N.S. poultry plant closure a blow to operators, community, and maybe Christmas turkey supply
Eden Valley Poultry is helping local producers find out-of-province processors
The closure of a poultry plant in Berwick, N.S., where an outbreak of COVID-19 was detected this week is a blow to operators, employees, the town and could even be felt by Nova Scotians looking to buy a Christmas turkey.
Most involved say it was the right thing to do, but some in the industry are calling for the shutdown to be shortened.
Berwick Mayor Don Clarke said it's had an immediately noticeable impact on the town, causing business and traffic to go quiet.
Eden Valley Poultry is Berwick's biggest employer and the biggest customer for the town's self-owned electric utility, according to Clarke. It also draws its employees, about 450, from around the Annapolis Valley.
Clarke said the economic impact of the two-week closure isn't measurable yet from the town's perspective, but he expects that in the long-term, it will have been worth it.
"Having COVID in a plant that size with that many people in confined spaces and so on, is a serious situation," said Clarke.
"What they're doing is the necessary thing to do."
Public Health ordered the closure of the poultry facility earlier this week after finding two cases of the virus among employees. Widespread testing has since revealed four more, with some results still pending and plans to re-test all employees next week.
Chief Medical Officer of Health Dr. Robert Strang announced Friday the plant would have to stay closed for at least two weeks in an effort to disrupt the cycle of transmission.
That two-week order runs until Christmas day, but Eden Valley president Werner Barnard said they'll wait until the following Monday, Dec. 28, to reopen.
'Devastating' impact for the business
"I think any business that shuts its doors for two weeks has a devastating financial impact, that's a given," said Barnard.
But, he added, the nature of Eden Valley's business means the impact extends to every other business in the supply chain.
Over the course of the planned closure, Barnard said the plant would have processed more than 800,000 chickens and turkeys. Eden Valley works with about 60 producers in Nova Scotia and Prince Edward Island and has customers across the country and internationally.
Barnard said even though the plant isn't operating, there's still lots of work happening with producers, customers and other processors to mitigate the effects of Eden Valley's closure.
As the only federally regulated poultry processor in Nova Scotia, Barnard said some birds that would have gone through Eden Valley will likely now be shipped out of province for processing, possibly limiting the local supply.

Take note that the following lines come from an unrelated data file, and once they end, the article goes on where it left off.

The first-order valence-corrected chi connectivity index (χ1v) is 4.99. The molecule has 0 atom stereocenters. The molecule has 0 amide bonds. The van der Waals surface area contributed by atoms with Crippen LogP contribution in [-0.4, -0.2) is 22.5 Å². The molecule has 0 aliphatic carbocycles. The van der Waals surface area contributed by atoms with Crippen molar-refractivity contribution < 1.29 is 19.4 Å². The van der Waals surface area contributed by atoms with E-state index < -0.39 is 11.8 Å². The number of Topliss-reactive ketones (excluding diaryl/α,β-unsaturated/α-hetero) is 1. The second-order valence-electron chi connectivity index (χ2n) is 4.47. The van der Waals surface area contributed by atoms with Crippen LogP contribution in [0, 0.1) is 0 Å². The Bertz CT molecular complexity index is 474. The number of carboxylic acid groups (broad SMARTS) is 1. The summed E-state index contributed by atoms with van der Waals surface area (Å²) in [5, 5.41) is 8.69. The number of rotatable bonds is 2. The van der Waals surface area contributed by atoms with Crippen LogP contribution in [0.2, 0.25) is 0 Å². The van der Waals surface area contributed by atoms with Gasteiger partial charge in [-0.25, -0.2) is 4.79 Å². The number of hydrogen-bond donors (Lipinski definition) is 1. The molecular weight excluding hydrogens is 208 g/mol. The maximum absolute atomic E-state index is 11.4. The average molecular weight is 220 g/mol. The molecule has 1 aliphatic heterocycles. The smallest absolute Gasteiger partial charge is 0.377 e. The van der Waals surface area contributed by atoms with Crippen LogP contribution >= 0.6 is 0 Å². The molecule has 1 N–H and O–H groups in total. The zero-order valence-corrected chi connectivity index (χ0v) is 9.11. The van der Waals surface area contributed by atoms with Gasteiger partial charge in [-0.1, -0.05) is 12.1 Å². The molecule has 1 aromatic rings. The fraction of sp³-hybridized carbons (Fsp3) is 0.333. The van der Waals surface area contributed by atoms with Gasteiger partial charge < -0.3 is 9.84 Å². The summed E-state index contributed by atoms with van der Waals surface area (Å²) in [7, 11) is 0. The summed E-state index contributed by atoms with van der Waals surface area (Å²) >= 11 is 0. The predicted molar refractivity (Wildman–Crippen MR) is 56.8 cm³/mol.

He called that "a blow to the community," in light of the upcoming Christmas demand for turkeys, and a concern for food security.
In a news release Saturday, the Chicken Farmers of Nova Scotia also flagged its concern about food security. It said it may not be possible to find alternative processors for all the birds that were slated to go to Eden Valley this month.
Chair Thom Oulton said the industry group was disappointed with the province's shutdown order, and called for employee testing to be accelerated to allow the plant to reopen more quickly.
"These are essential workers who process our food and processing those [COVID-19] tests should be a priority," Oulton said in the news release.
"Protecting people's health has to be the number one priority, but the security of our food supply is important to human health, too."
Oulton suggested the plant may be able to operate at reduced capacity to help control the outbreak.
Employee paycheques in limbo
While employees await the second round of testing, Public Health has instructed them to self-isolate.
Among those waiting for test results is Lee Gee, who has worked at the plant for 40 years, including more than 30 years under a previous owner.
While he waits, Gee said he's being kept busy with phone calls from other Eden Valley labourers. Gee is the president of Unifor Local 2261, which represents about 360 Eden Valley employees.
"Everybody is concerned about their health … and this close to Christmas, with everything going on, with their pay," Gee said in an interview.
Barnard said he could not guarantee paycheques would be going out as usual during the closure, but "employee welfare and financial security" were on his mind.
"Obviously this time of year it's devastating for employees not to be able to work and earn money … we're busy investigating all options but yes, the intent is to do right by the employees."
Otherwise, Gee said he was satisfied with Eden Valley's response to the outbreak, and he felt the necessary preventive steps had been taken, like scanning employees' body temperatures as they enter each day, installing Plexiglas barriers and enforcing masking and physical distancing.
Public Health says there's no evidence of community spread in Western Nova Scotia, but there was another case of COVID-19 detected in Berwick earlier this week, in addition to the cases at the poultry plant.
A case connected to the Berwick and District School meant that school closed for deep cleaning and contact tracing for several days.
Public Health has since increased testing opportunities in the area, sending one of the province's mobile testing vans and setting up walk-in testing sites.
The walk-in testing will be available at two sites in the area, beginning Sunday:
- The Berwick Fire Hall (300 Commercial St., Berwick) on Sunday, Dec. 13 and Monday, Dec. 14 from 10 a.m. to 8 p.m. The site will be closed between 4:30-5:30 p.m.
- The Mobile Unit at the Middleton Fire Hall (131 Commercial St., Middleton) on Monday, Dec. 14 from 10:30 a.m. to 4 p.m. and Tuesday, Dec. 15 from 9 a.m. to 4 p.m.